It is said that in return for some kindness rendered by Asclepius, a snake licked Asclepius's ears clean and taught him secret knowledge (to the Greeks snakes were sacred beings of wisdom, healing, and resurrection). Asclepius bore a rod wreathed with a snake, which became associated with healing. Another version states that when Asclepius (or in another myth Polyidus) was commanded to restore the life of Glaucus, he was confined in a secret prison. While pondering on what he should do, a snake crept near his staff. Lost in his thoughts, Asclepius unknowingly killed it by hitting it again and again with his staff. Later, another snake came there with a herb in its mouth, and placed it on the head of dead snake, which soon came back to life. Seeing this, Asclepius used the same herb, which brought Glaucus back. A species of non-venomous pan-Mediterranean serpent, the Aesculapian snake (Zamenis longissimus) is named for the god.

He was originally called Hepius but received his popular name of Asclepius after he cured Ascles, ruler of Epidaurus who suffered an incurable ailment in his eyes. Asclepius became so proficient as a healer that he surpassed both Chiron and his father, Apollo. Asclepius was therefore able to evade death and to bring others back to life from the brink of death and beyond. This caused an excessive abundance of human beings, and Zeus resorted to killing him to maintain balance in the numbers of the human population.

At some point, Asclepius was among those who took part in the Calydonian Boar hunt.

Marriage and family

Asclepius was married to Epione, with whom he had five daughters: Hygieia, Panacea, Aceso, Iaso, and Aegle, and three sons: Machaon, Podaleirios and Telesphoros. He also sired a son, Aratus, with Aristodama. Death and resurrection as a god

Asclepius once started bringing back to life the dead people like Tyndareus, Capaneus, Glaucus, Hymenaeus, Lycurgus and others. Others say he brought Hippolytus back from the dead on Artemis' request, and accepted gold for it. It is the only mention of Asclepius resurrecting the dead. In all other accounts he is said to use his skills simply as a physician.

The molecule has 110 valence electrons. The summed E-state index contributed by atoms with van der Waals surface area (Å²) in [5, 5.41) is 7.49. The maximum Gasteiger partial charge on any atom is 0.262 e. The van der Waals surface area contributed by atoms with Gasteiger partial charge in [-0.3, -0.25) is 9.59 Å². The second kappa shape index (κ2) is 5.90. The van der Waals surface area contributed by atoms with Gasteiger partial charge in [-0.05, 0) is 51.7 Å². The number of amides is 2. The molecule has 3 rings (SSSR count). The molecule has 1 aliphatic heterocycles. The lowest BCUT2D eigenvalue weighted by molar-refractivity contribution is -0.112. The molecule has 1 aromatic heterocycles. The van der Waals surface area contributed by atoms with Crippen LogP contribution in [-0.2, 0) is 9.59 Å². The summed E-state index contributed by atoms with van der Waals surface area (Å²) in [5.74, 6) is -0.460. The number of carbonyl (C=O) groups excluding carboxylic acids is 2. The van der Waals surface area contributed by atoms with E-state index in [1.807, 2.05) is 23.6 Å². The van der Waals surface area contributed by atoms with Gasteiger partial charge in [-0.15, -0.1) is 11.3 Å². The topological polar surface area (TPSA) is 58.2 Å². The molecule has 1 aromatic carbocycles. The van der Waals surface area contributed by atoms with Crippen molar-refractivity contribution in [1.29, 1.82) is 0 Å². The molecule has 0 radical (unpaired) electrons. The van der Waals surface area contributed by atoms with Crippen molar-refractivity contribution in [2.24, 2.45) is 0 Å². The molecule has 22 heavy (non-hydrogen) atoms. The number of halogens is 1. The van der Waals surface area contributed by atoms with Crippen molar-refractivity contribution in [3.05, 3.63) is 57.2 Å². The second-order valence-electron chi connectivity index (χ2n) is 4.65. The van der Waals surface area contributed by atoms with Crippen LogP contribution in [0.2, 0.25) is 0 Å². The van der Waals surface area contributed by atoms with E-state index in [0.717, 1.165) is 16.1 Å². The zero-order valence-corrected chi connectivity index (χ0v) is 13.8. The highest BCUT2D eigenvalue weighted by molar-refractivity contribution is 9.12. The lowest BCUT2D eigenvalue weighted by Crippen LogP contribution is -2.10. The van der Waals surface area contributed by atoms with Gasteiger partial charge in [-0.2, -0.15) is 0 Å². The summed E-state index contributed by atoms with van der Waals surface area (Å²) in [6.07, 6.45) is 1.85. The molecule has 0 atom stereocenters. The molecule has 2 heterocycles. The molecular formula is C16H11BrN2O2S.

However, Hades accused Asclepius for stealing his subjects and complained to his brother Zeus about it. According to others, Zeus was afraid that Asclepius would teach the art of resurrection to other humans as well. So he killed Asclepius with his thunderbolt. This angered Apollo who in turn killed the Cyclopes who made the thunderbolts for Zeus. For this act, Zeus banished Apollo from Olympus and commanded him to serve Admetus, King of Thessaly, for a year. After Asclepius's death, Zeus placed his body among the stars as the constellation Ophiuchus ("the Serpent Holder").

Later, however, upon Apollo's request, Zeus resurrected Asclepius as a god and gave him a place on Olympus.

Asclepius Pictures

View Sanctuary Asclepius West
View of the Sanctuary of Asclepius from the west, from Messene, Greece. (1283k)
Marble Torso Asclepius Olympia
Marble torso of Asclepius, from Olympia, Greece (Hellenistic copy). (554k)
Marble Head Bearded Man
Marble head of a bearded man, wearing a rolled fillet wreath, copy of a type of Asclepius. From Sparta, Greece (from 2nd century CE). (590k)
Marble Statue Asclepius Leaning
Marble statue of Asclepius, leaning on his staff, from Sanctuary of Asclepius, Epidaurus, Greece (late 4th to late 1st century BCE). (923k)
Marble Statue Asclepius Leaning
Marble statue of Asclepius, leaning on his staff, from Sanctuary of Asclepius, Epidaurus, Greece (5th to 4th century BCE). (852k)
Plaster Cast Statue Asclepius
Plaster cast of a statue of Asclepius, leaning on his staff, from Sanctuary of Asclepius, Epidaurus, Greece (CE 160). (794k)